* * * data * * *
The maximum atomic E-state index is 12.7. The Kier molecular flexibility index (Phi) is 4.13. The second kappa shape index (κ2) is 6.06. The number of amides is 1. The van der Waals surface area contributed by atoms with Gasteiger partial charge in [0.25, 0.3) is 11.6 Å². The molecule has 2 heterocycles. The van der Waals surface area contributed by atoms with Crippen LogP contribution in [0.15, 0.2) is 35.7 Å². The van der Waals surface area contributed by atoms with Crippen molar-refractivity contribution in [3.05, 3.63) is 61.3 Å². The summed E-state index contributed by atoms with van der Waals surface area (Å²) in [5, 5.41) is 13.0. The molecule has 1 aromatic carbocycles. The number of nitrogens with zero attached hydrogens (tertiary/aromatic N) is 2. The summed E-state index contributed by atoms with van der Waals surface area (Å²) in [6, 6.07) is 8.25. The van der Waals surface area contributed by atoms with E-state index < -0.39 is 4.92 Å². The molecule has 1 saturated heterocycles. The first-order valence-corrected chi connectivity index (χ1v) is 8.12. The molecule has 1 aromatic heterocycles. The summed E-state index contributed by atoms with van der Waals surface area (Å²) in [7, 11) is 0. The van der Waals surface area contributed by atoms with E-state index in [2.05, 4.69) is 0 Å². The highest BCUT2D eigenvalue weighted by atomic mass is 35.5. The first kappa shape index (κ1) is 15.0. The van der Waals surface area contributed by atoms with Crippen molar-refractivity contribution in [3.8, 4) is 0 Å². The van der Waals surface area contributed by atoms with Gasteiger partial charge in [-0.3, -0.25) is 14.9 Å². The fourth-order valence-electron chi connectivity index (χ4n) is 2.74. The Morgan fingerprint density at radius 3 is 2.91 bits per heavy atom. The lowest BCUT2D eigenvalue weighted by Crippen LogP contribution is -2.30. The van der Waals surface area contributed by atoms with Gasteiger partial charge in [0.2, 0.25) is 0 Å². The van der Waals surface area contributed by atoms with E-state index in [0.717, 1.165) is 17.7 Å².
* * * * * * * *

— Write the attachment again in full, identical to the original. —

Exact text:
The maximum atomic E-state index is 12.7. The Kier molecular flexibility index (Phi) is 4.13. The second kappa shape index (κ2) is 6.06. The number of amides is 1. The van der Waals surface area contributed by atoms with Gasteiger partial charge in [0.25, 0.3) is 11.6 Å². The molecule has 2 heterocycles. The van der Waals surface area contributed by atoms with Crippen LogP contribution in [0.15, 0.2) is 35.7 Å². The van der Waals surface area contributed by atoms with Crippen molar-refractivity contribution in [3.05, 3.63) is 61.3 Å². The summed E-state index contributed by atoms with van der Waals surface area (Å²) in [5, 5.41) is 13.0. The molecule has 1 aromatic carbocycles. The number of nitrogens with zero attached hydrogens (tertiary/aromatic N) is 2. The summed E-state index contributed by atoms with van der Waals surface area (Å²) in [6, 6.07) is 8.25. The van der Waals surface area contributed by atoms with E-state index < -0.39 is 4.92 Å². The molecule has 1 saturated heterocycles. The first-order valence-corrected chi connectivity index (χ1v) is 8.12. The molecule has 1 aromatic heterocycles. The summed E-state index contributed by atoms with van der Waals surface area (Å²) in [7, 11) is 0. The van der Waals surface area contributed by atoms with E-state index in [2.05, 4.69) is 0 Å². The highest BCUT2D eigenvalue weighted by atomic mass is 35.5. The first kappa shape index (κ1) is 15.0. The van der Waals surface area contributed by atoms with Crippen molar-refractivity contribution in [3.8, 4) is 0 Å². The van der Waals surface area contributed by atoms with Gasteiger partial charge in [-0.3, -0.25) is 14.9 Å². The fourth-order valence-electron chi connectivity index (χ4n) is 2.74. The Morgan fingerprint density at radius 3 is 2.91 bits per heavy atom. The lowest BCUT2D eigenvalue weighted by Crippen LogP contribution is -2.30. The van der Waals surface area contributed by atoms with Gasteiger partial charge in [0.2, 0.25) is 0 Å². The van der Waals surface area contributed by atoms with E-state index in [0.717, 1.165) is 17.7 Å².